The winner of a tight local election in a mostly African-American community in Houston on Monday denied assertions that he deceived voters into thinking he was black.
Dave Wilson, who is white, edged out 24-year incumbent Bruce Austin by 26 votes, 5,961-5,935 to become the District II representative for the Houston Community College System board of trustees, according to the local election board.
Austin, who is black, attacked his rival for mailings that included photos of African-Americans, but no pictures of Wilson.
Austin said he “was rather disgusted” with the campaign tactics that he argued weren’t fair play, according to CNN affiliate KHOU.
KHOU also reports Austin plans to ask for a recount, although electronic voting means Wilson’s win will likely stand.
In an interview with CNN, Wilson denied allegations over race.
“I didn’t put my picture out there because I wanted to stick with the issues,” Wilson said.
As for the assertion that he wanted voters to think he was black; “that’s false.”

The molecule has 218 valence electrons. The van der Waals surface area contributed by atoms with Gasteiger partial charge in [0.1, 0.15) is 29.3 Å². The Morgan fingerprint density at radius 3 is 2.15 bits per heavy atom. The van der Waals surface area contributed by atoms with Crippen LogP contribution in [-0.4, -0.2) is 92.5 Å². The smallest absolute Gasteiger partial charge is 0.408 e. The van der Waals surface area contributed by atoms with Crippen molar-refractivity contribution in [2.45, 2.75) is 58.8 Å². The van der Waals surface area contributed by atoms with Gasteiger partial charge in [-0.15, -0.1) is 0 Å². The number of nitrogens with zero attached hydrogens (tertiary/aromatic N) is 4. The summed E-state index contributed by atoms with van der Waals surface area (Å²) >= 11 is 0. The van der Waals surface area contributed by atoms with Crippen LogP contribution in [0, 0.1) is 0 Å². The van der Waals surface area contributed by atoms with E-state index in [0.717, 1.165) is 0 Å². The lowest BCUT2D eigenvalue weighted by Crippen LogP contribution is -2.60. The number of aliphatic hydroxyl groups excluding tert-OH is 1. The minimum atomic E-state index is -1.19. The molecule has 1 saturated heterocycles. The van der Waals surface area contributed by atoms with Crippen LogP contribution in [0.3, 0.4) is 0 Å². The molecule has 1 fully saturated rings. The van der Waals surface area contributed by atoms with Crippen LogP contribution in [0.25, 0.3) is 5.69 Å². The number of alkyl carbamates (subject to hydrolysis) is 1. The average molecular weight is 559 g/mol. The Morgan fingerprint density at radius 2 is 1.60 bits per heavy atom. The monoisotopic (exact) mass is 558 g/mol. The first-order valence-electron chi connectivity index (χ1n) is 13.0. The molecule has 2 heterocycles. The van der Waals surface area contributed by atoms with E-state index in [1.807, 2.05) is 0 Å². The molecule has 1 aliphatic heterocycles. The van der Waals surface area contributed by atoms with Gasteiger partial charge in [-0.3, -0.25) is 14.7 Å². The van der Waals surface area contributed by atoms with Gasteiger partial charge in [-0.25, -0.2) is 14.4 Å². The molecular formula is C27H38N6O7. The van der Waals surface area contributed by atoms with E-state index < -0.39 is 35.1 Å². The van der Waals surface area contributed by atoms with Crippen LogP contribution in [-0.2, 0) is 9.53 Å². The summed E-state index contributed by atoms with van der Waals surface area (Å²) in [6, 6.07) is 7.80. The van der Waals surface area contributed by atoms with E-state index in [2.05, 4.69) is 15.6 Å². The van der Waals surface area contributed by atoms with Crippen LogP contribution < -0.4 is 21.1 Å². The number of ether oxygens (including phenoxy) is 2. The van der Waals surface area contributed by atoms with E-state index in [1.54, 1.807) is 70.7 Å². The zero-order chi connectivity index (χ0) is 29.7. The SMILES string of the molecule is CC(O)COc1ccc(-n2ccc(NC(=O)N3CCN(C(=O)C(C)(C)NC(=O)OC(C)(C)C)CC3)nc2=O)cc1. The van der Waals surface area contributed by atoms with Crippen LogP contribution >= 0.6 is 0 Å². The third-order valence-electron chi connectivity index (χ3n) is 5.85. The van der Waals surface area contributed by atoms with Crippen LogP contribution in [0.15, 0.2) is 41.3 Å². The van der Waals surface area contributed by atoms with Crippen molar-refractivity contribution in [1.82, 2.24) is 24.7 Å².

“I did not want race to be the deciding factor,” Wilson said.
Wilson also said he didn’t think people voted for Austin because of his race, but because of his incumbent status.
That is part of why the campaign victory came as a surprise.
“Nobody was shocked more than me,” Wilson told KHOU.
“I had always said it was a longshot. No I didn’t expect to win.”
Wilson doesn’t think voters would believe he’s black based on the campaign mailings.
“They know what I look like,” he said in the CNN inteview, speaking of public appearances and a 2011 candidacy for mayor.
Wilson says he won because of the hundreds of doors he knocked on and overspending and rising tuition in the community college system.
“Not one voter has complained” about the mailings, Wilson said.
Wilson admits that some of the photos he used in the mailings were pulled from the Internet. Others, however, were of students at a nonprofit electrician’s school he runs, Wilson said.
The reason for the African-American faces? Wilson said it was “target marketing” for the community.
Despite some depictions of being a “political mischief maker,” Wilson, instead, described himself as a “principled man” who is unafraid to speak out.